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Looking for anju? Try the convenience store.

Oct 10,2019
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A customer selects anju, or salty snacks for alcohol drinkers, at an Emart 24 convenience store. [EMART 24]
As drinking at home becomes more popular in Korea, convenience stores are quickly replacing bars and restaurants as the best place to pick up anju, or salty snacks for alcohol drinkers.

For a 41-year-old office worker surnamed Kim living in Gwanak District, southwestern Seoul, the local convenience store has become a daily stop-off on his way home from work. When their children are asleep, Kim and his wife like to have a drink together.

“There are all sorts of anju at the convenience store, so it’s quite fun to decide which one to choose,” Kim said. “Recently, I tried frozen raw tuna. The portion was just right, perfect to enjoy at home.”

In fact, Emart 24’s anju range saw sales shoot up 88 percent on year in 2018, 76 percent on year in 2018 and 63 percent between January and August this year.

Instead of more traditional convenience store anju options like dried squid, beef jerky and nuts, there is growing demand for complicated ready-made cooked meals.

Anju at home have typically consisted of dry snacks. In 2017, dry snacks made up 73.6 percent of anju sales at Emart 24, while ready-made chilled or frozen dishes accounted for 26.4 percent of sales. This year, those figures have flipped, with dry snacks now taking up 47.5 percent of sales and ready-made dishes accounting for 52.5 percent.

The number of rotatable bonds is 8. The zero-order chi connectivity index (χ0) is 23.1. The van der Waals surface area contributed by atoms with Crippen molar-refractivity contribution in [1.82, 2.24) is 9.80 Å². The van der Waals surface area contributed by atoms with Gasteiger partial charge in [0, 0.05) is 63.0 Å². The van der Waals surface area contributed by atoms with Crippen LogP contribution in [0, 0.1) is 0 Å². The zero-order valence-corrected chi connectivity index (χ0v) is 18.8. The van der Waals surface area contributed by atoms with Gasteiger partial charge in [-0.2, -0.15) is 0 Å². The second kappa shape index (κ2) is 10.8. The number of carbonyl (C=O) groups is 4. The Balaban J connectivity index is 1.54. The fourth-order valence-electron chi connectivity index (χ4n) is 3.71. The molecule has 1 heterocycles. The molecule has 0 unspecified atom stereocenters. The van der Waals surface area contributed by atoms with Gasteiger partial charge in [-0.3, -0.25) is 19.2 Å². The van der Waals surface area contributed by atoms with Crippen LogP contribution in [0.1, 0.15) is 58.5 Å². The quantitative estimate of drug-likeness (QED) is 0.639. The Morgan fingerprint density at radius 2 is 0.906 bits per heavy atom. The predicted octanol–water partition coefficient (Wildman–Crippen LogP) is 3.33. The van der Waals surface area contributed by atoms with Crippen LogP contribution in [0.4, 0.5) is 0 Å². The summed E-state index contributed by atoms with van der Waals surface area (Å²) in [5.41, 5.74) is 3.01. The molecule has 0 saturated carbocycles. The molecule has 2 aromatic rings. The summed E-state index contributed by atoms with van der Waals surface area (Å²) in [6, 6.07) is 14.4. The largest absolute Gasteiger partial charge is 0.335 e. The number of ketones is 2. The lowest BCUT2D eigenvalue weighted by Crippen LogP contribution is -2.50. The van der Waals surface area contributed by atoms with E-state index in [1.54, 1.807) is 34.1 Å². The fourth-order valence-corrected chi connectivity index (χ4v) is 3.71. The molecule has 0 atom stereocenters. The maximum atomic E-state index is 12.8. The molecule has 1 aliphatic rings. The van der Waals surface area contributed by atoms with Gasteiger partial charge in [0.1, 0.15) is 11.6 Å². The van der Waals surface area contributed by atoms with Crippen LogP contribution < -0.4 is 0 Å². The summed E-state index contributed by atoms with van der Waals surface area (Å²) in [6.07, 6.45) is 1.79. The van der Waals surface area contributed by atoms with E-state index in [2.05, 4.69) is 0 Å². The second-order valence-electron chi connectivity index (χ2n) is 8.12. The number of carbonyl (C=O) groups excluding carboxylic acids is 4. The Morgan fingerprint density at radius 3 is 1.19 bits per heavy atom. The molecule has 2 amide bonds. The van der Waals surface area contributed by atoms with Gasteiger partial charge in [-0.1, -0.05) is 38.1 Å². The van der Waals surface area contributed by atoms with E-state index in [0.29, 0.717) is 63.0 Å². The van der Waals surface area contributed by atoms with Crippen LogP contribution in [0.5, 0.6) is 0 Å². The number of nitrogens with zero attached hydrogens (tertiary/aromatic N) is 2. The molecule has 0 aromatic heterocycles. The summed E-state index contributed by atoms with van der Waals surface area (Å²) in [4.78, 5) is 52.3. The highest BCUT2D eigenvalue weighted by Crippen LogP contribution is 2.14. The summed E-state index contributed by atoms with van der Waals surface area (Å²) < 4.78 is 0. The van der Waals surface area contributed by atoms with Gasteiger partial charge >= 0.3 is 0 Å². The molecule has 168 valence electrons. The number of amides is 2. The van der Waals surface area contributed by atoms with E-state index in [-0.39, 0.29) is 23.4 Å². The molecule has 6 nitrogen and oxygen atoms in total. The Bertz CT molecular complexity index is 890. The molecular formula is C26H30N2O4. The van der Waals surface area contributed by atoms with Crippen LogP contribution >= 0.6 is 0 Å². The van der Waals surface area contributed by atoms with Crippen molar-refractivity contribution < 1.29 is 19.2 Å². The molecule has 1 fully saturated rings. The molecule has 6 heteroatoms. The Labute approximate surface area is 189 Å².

As ready-made products are served in small portions designed for solo drinkers and are convenient to prepare, more consumers are opting to spice up their drinking sessions with some hot food.

Delivery food, despite its convenience, is often served in portions that are too big for solo drinkers. Increasing delivery fees or minimum order amounts also make ordering in less than ideal for smaller households looking for a snack.

To meet such demand, convenience stores are diversifying the ready-made anju they offer.

While past selections mainly consisted of traditional Korean anju dishes like jokbal, or pig’s trotters, convenience stores have now started looking further afield with dishes like goulash and gambas readily available. Popular Korean dishes that used to only be available in restaurants like dakbbal, or chicken feet, dakgangjeong, or sweet crispy fried chicken, are also becoming increasingly common.

According to Emart 24, it now offers more than 40 different types of anju, while in 2017 it only had about 20.

“The introduction of the 52-hour workweek, the trend of avoiding face-to-face contact, the emphasis on work-life balance, the spread of solo drinking and the effects of a tough economic climate have forged an environment in which consumers prefer enjoying drinks and anju comfortably at home,” said an Emart 24 spokesperson. “For this reason, a growing number of consumers are buying drinks along with various types of ready-made anju.”

BY KWAK JAE-MIN [kim.byungwook@joongang.co.kr]